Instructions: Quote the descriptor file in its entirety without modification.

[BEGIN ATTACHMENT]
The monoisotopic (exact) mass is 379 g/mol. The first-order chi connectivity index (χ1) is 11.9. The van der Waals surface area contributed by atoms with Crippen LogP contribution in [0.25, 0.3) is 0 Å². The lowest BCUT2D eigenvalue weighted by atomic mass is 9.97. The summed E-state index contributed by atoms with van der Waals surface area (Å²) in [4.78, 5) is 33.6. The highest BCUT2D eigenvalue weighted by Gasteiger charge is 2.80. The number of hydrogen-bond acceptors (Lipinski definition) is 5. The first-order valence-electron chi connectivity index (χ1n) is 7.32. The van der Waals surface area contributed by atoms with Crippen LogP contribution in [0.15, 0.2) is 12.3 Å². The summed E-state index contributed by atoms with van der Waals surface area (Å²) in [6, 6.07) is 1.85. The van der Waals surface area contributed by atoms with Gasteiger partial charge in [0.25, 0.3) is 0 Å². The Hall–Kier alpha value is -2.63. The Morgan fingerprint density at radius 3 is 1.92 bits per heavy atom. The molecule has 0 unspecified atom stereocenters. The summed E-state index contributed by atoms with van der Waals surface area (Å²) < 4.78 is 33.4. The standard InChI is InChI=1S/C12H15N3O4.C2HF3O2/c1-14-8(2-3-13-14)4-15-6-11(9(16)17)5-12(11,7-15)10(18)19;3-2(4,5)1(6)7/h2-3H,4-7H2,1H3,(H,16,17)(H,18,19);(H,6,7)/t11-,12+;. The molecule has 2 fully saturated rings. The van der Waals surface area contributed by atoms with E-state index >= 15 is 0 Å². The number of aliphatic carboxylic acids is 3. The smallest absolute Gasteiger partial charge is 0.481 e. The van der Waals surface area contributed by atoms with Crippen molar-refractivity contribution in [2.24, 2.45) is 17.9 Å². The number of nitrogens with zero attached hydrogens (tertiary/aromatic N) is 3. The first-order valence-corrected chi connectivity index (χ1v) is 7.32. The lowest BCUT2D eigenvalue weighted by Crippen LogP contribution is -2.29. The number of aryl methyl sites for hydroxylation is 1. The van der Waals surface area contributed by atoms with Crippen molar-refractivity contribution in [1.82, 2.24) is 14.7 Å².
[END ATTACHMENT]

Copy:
The monoisotopic (exact) mass is 379 g/mol. The first-order chi connectivity index (χ1) is 11.9. The van der Waals surface area contributed by atoms with Crippen LogP contribution in [0.25, 0.3) is 0 Å². The lowest BCUT2D eigenvalue weighted by atomic mass is 9.97. The summed E-state index contributed by atoms with van der Waals surface area (Å²) in [4.78, 5) is 33.6. The highest BCUT2D eigenvalue weighted by Gasteiger charge is 2.80. The number of hydrogen-bond acceptors (Lipinski definition) is 5. The first-order valence-electron chi connectivity index (χ1n) is 7.32. The van der Waals surface area contributed by atoms with Crippen LogP contribution in [0.15, 0.2) is 12.3 Å². The summed E-state index contributed by atoms with van der Waals surface area (Å²) in [6, 6.07) is 1.85. The van der Waals surface area contributed by atoms with Gasteiger partial charge in [0.25, 0.3) is 0 Å². The Hall–Kier alpha value is -2.63. The Morgan fingerprint density at radius 3 is 1.92 bits per heavy atom. The molecule has 0 unspecified atom stereocenters. The summed E-state index contributed by atoms with van der Waals surface area (Å²) < 4.78 is 33.4. The standard InChI is InChI=1S/C12H15N3O4.C2HF3O2/c1-14-8(2-3-13-14)4-15-6-11(9(16)17)5-12(11,7-15)10(18)19;3-2(4,5)1(6)7/h2-3H,4-7H2,1H3,(H,16,17)(H,18,19);(H,6,7)/t11-,12+;. The molecule has 2 fully saturated rings. The van der Waals surface area contributed by atoms with E-state index >= 15 is 0 Å². The number of aliphatic carboxylic acids is 3. The smallest absolute Gasteiger partial charge is 0.481 e. The van der Waals surface area contributed by atoms with Crippen molar-refractivity contribution in [2.24, 2.45) is 17.9 Å². The number of nitrogens with zero attached hydrogens (tertiary/aromatic N) is 3. The first-order valence-corrected chi connectivity index (χ1v) is 7.32. The lowest BCUT2D eigenvalue weighted by Crippen LogP contribution is -2.29. The number of aryl methyl sites for hydroxylation is 1. The van der Waals surface area contributed by atoms with Crippen molar-refractivity contribution in [1.82, 2.24) is 14.7 Å².